U.S. Sen. Bob Casey, D-Pa. (Capital-Star photo).
Good Thursday Morning, Fellow Seekers.
In the firehose-drinking world of constant outrage that is Donald Trump’s Washington, inevitably some important legislative actions are going to fall through the cracks. But the story we’re about to share is a reminder that it’s always important to pay attention to even the most seemingly inconsequential votes.
As our eagle-eyed colleagues at The Beacon, a sibling site of the Capital-Star report, 10 U.S. Senate Democrats, including U.S. Sen. Bob Casey, D-Pa., recently voted against an amendment to the Patriot Act that would have required federal intelligence investigators to show probable cause before prying into your internet search and web browsing history.
As an official Senate roll call shows, Casey, along with U.S. Sen. Pat Toomey, R-Pa., were among the lawmakers who kept the amendment from reaching the 60 votes it needed to advance in the Republican-controlled chamber.
(Image via pxHere.com)
The amendment, sponsored by U.S. Sens. Ron Wyden, D-Ore., and Steve Daines, R-Mont., was an attempt to modify legislation sponsored by Senate Majority Leader Mitch McConnell, R-Ky., that would have expressly permitted the FBI to collect records on Americans’ web browsing and search histories without a warrant, the Beacon’s Cara DeRose reported.
“The warrantless collection of Americans’ web browsing history offers endless opportunities for abuse,” Wyden said, according to the Beacon. “Donald Trump has called for investigations of his political enemies. Attorney General [William] Barr has injected himself into investigations that affect the personal or political interests of Donald Trump.”
“All it would take is for some innocent American’s web browsing history to be deemed relevant to one of those investigations, and the government could start collecting it,” he said.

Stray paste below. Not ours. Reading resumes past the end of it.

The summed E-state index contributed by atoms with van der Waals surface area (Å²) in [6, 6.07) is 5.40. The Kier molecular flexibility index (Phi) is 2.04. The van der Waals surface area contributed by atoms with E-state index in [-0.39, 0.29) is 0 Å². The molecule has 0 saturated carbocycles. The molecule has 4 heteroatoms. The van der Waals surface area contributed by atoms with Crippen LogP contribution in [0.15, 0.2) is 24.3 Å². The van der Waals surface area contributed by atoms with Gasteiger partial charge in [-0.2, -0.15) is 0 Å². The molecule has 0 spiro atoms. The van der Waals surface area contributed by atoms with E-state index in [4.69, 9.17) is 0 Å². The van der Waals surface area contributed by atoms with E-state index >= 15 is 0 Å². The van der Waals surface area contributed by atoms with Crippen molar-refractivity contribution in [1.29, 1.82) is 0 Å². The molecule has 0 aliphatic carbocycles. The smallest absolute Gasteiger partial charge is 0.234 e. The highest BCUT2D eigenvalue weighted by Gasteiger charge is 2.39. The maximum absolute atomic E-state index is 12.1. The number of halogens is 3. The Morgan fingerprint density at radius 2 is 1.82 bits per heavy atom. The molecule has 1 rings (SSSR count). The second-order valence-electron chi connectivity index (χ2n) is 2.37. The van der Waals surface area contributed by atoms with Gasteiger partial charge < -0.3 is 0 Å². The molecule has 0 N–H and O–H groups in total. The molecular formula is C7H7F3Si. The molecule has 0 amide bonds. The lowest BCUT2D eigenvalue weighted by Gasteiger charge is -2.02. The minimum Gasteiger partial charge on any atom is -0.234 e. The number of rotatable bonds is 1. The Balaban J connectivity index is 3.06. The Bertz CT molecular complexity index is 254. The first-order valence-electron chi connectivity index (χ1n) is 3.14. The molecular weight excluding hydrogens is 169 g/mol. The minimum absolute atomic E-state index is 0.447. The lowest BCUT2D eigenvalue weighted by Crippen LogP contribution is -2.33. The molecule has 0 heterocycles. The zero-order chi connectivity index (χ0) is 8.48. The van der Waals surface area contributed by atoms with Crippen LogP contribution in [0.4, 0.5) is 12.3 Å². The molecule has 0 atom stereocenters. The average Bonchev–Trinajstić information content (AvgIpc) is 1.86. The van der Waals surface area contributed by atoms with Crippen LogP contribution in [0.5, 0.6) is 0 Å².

The vote by Casey and nine of his fellow Democrats, attracted this scathing tweet, as online outrage piled up in the wake of the vote:
10 Democrats voted today to give @realDonaldTrump more spying power: @SenFeinstein @SenWhitehouse @Sen_JoeManchin @timkaine @SenatorHassan @MarkWarner @SenatorShaheen @SenDougJones @SenatorCarper @SenBobCasey
We lost by 1 vote, 59-37
— Craig Aaron (@notaaroncraig) May 13, 2020
Writing in The Guardian, Trevor Timm noted that despite Democrats’ complaints about the Trump White House’s more authoritarian tendencies, they’ve been more than happy to enable the administration’s worst tendencies on privacy and civil rights issues.
In an email, Casey’s spokesperson, Natalie Adams, said the Scranton Democrat voted against the amendment “out of concerns that the provision would inadvertently slow down law enforcement efforts to track down and stop those planning terrorist attacks against the United States.
“Senator Casey is committed to protecting Americans’ privacy, and also takes very seriously the task of ensuring law enforcement has the tools it needs to avert terrorist attacks and protect Americans,” Adams said.
In a statement released by his office, Toomey’s spokesman Steve Kelly, defended the vote, saying “Internet browser data is an important tool in national security investigations that keep America safe from terrorism. Senator Toomey believes that the existing law requiring the government in national security investigations to get a court order to obtain internet browser data from a third party is both constitutional and appropriate.”
If there’s an upside into this expanded government intrusion into your privacy, it’s that lawmakers also approved a major overhaul of the Foreign Intelligence Surveillance Act, Timm reported. The measure strengthens “amicus” or friend of the court filings pushing back against government searches.
A further bright side: The bill now goes back to the majority-Democrat House which passed its own version of the Patriot Act overhaul in March, giving privacy advocates a second chance to stop the expansion of warrantless searches, Timm reported.